Hitachi and information options startup BurstIQ at present introduced the COVID-19 Data Challenge in partnership with the American Heart Association (AHA). The contest is an effort to advertise analysis into the connection between the coronavirus and different well being circumstances, in addition to well being disparities and the impact of social elements on well being outcomes. Data units offered by BurstIQ can be obtainable on the ASA’s Precision Medicine Platform to assist researchers decide the extent to which ethnicity, gender, geography, and earnings contribute to COVID-19 mortality charges. Hitachi, which constructed the platform, will furnish greater than $100,000 in prizes over the course of the problem.
Data on the intersection of race, under-resourced communities, and the coronavirus is proscribed thus far, however research recommend disproportionately excessive charges of sickness amongst African Americans, U.S. Hispanics, Native Americans, and people in rural areas. That may very well be as a result of members of those teams lack the monetary reserves to cowl bills in case of an emergency, according to the Pew Center, or as a result of there are sharp racial and ethnic variations in the case of experiences with COVID-19 or considerations about catching and spreading the virus.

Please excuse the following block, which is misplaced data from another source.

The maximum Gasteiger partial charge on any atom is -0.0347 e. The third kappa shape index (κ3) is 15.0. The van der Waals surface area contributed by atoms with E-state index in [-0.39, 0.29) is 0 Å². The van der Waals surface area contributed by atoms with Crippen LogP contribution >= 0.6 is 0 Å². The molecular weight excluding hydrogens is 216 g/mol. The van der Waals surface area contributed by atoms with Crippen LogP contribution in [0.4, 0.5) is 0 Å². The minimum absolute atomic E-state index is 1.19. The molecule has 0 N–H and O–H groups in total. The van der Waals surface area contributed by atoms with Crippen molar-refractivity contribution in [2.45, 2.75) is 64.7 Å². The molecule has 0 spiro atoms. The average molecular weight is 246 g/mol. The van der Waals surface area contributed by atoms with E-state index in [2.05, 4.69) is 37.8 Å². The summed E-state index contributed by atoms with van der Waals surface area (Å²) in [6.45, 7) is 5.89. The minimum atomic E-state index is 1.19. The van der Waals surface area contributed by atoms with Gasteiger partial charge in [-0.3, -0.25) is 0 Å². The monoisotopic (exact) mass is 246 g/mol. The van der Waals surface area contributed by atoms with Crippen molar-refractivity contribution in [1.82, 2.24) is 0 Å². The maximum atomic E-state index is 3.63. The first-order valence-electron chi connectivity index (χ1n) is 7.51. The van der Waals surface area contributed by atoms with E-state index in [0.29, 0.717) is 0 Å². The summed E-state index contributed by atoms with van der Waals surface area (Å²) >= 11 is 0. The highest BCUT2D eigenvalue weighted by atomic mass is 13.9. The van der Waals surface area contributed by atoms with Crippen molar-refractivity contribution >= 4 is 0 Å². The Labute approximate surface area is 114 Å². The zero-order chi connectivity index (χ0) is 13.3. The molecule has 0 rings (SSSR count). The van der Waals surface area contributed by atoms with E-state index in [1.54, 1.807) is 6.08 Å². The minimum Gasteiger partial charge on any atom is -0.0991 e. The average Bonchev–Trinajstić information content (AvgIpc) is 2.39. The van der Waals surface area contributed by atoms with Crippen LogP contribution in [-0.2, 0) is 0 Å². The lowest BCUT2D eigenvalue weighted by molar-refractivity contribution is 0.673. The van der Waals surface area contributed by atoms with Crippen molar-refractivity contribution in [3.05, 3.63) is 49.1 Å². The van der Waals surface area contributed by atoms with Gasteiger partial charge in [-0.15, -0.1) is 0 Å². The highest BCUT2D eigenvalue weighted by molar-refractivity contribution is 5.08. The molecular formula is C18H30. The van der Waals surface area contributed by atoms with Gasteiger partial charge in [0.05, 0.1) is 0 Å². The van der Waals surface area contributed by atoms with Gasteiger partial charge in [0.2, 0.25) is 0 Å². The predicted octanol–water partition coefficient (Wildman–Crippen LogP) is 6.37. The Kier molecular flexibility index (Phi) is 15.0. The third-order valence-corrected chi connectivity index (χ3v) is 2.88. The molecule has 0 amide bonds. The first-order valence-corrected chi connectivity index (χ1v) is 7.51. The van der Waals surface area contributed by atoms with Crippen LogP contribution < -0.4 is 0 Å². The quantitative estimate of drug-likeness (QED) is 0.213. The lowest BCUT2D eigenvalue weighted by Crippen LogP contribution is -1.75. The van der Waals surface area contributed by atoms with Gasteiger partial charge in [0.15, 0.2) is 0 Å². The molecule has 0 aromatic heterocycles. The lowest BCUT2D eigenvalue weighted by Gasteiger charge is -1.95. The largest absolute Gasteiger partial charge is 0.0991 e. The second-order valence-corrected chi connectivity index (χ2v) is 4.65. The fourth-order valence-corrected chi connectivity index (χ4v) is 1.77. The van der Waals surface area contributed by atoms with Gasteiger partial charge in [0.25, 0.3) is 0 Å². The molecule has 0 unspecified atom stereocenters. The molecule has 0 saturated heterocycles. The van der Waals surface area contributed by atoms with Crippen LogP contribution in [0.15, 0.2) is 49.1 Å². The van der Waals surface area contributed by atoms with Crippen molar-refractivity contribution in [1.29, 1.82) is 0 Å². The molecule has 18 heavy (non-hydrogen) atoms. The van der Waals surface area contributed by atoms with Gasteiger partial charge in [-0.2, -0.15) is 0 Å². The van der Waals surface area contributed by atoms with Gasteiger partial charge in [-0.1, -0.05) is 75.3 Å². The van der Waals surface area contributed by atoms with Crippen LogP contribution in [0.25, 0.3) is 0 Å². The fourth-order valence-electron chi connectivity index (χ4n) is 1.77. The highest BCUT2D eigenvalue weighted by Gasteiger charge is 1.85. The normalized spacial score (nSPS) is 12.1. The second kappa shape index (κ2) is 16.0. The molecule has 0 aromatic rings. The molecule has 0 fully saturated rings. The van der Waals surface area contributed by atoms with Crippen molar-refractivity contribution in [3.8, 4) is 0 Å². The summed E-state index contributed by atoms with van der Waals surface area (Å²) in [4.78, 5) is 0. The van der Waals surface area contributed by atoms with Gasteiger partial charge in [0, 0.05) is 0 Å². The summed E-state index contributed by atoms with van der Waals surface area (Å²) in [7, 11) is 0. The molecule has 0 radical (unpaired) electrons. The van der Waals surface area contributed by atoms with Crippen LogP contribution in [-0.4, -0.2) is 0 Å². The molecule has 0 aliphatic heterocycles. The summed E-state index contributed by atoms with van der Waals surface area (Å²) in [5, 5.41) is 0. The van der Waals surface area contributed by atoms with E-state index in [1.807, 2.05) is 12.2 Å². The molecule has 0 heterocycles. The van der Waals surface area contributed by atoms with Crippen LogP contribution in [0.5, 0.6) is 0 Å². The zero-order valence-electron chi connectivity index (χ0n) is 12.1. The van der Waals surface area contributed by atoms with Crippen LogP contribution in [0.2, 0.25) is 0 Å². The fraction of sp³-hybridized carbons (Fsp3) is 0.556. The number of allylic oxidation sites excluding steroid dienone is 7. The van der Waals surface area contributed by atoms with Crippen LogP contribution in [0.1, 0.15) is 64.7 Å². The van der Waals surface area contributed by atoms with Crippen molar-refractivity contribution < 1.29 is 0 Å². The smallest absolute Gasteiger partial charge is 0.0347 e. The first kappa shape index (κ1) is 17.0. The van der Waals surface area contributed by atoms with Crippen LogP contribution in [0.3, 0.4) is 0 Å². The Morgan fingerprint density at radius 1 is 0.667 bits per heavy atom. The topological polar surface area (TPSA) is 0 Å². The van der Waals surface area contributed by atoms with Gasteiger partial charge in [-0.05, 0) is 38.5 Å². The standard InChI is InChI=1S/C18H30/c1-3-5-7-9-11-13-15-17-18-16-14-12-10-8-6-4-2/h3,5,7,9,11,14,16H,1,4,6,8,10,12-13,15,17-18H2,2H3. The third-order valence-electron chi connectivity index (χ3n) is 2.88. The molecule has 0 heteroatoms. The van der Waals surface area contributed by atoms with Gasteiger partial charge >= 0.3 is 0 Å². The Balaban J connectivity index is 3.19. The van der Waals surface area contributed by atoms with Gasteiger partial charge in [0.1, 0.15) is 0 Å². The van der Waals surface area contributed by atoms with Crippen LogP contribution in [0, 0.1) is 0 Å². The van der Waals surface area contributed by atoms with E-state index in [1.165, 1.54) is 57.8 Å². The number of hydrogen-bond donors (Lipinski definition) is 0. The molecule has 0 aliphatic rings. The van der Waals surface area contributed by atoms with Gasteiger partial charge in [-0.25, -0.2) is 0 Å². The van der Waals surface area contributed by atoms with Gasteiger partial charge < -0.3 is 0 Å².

Whatever the case, the COVID-19 Data Challenge is meant to speed up investigations into these considerations with the assistance of cloud-based analytics. Applicants can be afforded entry to the Precision Medicine Platform’s AWS-hosted workspaces, which supply an array of machine studying instruments, and can be permitted to carry their very own de-identified COVID-19 information units. But their analyses should think about well being disparities akin to poverty; environmental threats; insufficient entry to well being care; particular person and behavioral elements; and academic inequalities and social determinants like meals provide, housing, financial and social relationships, training, and well being care. Research can be peer-reviewed by a panel of six information science and public well being specialists.
Six $5,000 prizes can be awarded following the primary stage of the problem, after which the researchers will compete in a last stage for a $15,00 prize. Stage one begins at present and ends on July 12, and the second stage is scheduled to start out September 1 and conclude November 1.